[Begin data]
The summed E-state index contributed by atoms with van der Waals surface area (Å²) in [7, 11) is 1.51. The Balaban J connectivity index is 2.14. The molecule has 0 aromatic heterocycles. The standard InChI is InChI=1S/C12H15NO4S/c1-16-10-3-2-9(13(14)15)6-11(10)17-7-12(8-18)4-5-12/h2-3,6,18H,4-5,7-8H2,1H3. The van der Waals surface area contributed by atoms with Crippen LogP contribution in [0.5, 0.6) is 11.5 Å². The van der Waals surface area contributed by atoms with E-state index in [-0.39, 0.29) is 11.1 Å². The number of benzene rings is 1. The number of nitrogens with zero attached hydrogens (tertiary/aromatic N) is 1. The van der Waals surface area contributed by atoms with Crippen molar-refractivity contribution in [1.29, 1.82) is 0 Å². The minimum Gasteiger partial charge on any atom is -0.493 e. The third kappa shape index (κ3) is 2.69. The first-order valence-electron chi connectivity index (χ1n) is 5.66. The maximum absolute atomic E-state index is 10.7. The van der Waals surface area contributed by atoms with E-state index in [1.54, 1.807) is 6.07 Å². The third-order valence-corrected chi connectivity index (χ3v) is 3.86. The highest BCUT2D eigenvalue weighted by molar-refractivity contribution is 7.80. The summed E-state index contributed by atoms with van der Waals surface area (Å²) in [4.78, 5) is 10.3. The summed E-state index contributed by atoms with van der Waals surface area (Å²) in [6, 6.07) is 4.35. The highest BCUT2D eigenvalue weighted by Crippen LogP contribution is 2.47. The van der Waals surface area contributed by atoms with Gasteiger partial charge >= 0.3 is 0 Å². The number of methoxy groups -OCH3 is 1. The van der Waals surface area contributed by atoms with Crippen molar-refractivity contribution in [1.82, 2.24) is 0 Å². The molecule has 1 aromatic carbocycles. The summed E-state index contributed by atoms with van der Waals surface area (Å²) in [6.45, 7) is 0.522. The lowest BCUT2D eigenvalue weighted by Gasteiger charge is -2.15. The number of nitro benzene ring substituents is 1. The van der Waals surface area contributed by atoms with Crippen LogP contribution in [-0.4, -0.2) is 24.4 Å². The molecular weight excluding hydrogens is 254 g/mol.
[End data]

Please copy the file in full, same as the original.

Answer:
The summed E-state index contributed by atoms with van der Waals surface area (Å²) in [7, 11) is 1.51. The Balaban J connectivity index is 2.14. The molecule has 0 aromatic heterocycles. The standard InChI is InChI=1S/C12H15NO4S/c1-16-10-3-2-9(13(14)15)6-11(10)17-7-12(8-18)4-5-12/h2-3,6,18H,4-5,7-8H2,1H3. The van der Waals surface area contributed by atoms with Crippen LogP contribution in [0.5, 0.6) is 11.5 Å². The van der Waals surface area contributed by atoms with E-state index in [-0.39, 0.29) is 11.1 Å². The number of benzene rings is 1. The number of nitrogens with zero attached hydrogens (tertiary/aromatic N) is 1. The van der Waals surface area contributed by atoms with Crippen molar-refractivity contribution in [1.29, 1.82) is 0 Å². The minimum Gasteiger partial charge on any atom is -0.493 e. The third kappa shape index (κ3) is 2.69. The first-order valence-electron chi connectivity index (χ1n) is 5.66. The maximum absolute atomic E-state index is 10.7. The van der Waals surface area contributed by atoms with E-state index in [1.54, 1.807) is 6.07 Å². The third-order valence-corrected chi connectivity index (χ3v) is 3.86. The highest BCUT2D eigenvalue weighted by molar-refractivity contribution is 7.80. The summed E-state index contributed by atoms with van der Waals surface area (Å²) in [4.78, 5) is 10.3. The summed E-state index contributed by atoms with van der Waals surface area (Å²) in [6, 6.07) is 4.35. The highest BCUT2D eigenvalue weighted by Crippen LogP contribution is 2.47. The van der Waals surface area contributed by atoms with Gasteiger partial charge >= 0.3 is 0 Å². The number of methoxy groups -OCH3 is 1. The van der Waals surface area contributed by atoms with Crippen molar-refractivity contribution in [1.82, 2.24) is 0 Å². The molecule has 1 aromatic carbocycles. The summed E-state index contributed by atoms with van der Waals surface area (Å²) in [6.45, 7) is 0.522. The lowest BCUT2D eigenvalue weighted by Gasteiger charge is -2.15. The number of nitro benzene ring substituents is 1. The van der Waals surface area contributed by atoms with Crippen LogP contribution in [-0.4, -0.2) is 24.4 Å². The molecular weight excluding hydrogens is 254 g/mol.